LOS ANGELES (AP) -- Is it the shoes? Maybe not on the hardwood, but the Oscars red carpet is a different story. This is also a different kind of year.

The million-dollar shoe designer tones it down, and celebrities collect some swag while raising awareness of the arts.


TO BLING OR NOT TO BLING: Because of the not-so-glitzy economy, shoe designer Stuart Weitzman decided to forego his annual tradition of sending a one-of-a-kind pair of heels decked out with $1 million worth of gems down the red carpet on an up-and-comer's feet. Weitzman said such an extravagant display would not be appropriate this year.

"There are things that are right, and there are things that are not right. This year, we have chocolate shoes," Weitzman said pointing to a table of candy replicas at his suite at The London West Hollywood, where stylists were stopping by Thursday and Friday to pick up shoes for celebrity clients.

"You know how the old saying in retail goes: 'Sometimes you have to eat your inventory,'" he said.

Last year, the fancy-footwear designer chose "Juno" screenwriter Diablo Cody to wear specially designed $1 million diamond-encrusted shoes to the ceremony, but Cody caused furor, calling the selection "a cheesy publicity stunt." She opted to wear a pair of simple gold flats under her flowing Dior leopard print dress instead.

Weitzman hopes his "big fan" Angelina Jolie, the best actress Oscar nominee who previously donned nude Weitzman heels to the Screen Actors Guild Awards and the Golden Globes, will again wear a pair of his shoes Sunday.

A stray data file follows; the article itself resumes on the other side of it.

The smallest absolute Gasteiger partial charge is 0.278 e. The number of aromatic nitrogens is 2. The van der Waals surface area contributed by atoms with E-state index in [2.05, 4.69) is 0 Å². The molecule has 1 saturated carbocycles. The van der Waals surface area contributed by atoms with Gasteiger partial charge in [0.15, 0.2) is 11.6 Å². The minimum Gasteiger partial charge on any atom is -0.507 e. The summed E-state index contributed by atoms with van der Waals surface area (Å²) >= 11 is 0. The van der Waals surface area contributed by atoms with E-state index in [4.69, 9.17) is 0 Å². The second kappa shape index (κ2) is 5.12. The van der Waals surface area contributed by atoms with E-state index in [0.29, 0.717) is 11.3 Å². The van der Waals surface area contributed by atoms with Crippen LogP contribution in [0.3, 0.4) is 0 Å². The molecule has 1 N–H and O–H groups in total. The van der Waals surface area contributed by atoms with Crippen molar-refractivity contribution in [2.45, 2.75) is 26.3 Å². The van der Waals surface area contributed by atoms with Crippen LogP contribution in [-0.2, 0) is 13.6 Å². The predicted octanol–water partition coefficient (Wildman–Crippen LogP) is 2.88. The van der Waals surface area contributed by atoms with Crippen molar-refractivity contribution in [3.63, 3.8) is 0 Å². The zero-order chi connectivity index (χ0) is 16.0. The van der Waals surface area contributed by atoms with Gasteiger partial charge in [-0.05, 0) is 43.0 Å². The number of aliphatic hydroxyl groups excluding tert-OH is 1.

SWAG TIME: Oscar time is swag time in Hollywood, and gift suites in Beverly Hills were bustling Friday.

The Haven suite, held at a private hillside home with views of downtown L.A., offered couture gowns, anti-cellulite treatments, fancy handbags, eyelash extensions and vacuum cleaners — all while raising awareness for the arts.

Stars who visited the suite were invited to record public service announcements for the Creative Coalition in support of federal funding for the arts.

"The point is to use the spotlight of entertainment and the spotlight of celebrity to focus on the arts and funding for the arts," said Robin Bronk, executive director of the Creative Coalition, a 20-year-old nonprofit group attached to the entertainment industry.

Paula Abdul picked up a Charlie Lapson evening bag, fellow "American Idol" judge Kara DioGuardi grabbed Foster Grant sunglasses, and "90210" star AnnaLynne McCord reveled in the pampering treatments.

"This week has been absolutely crazy," she said. "It's nice to be here and relax a little and be a girl for five minutes."


Associated Press Writers Derrik J. Lang and Sandy Cohen contributed to this report.


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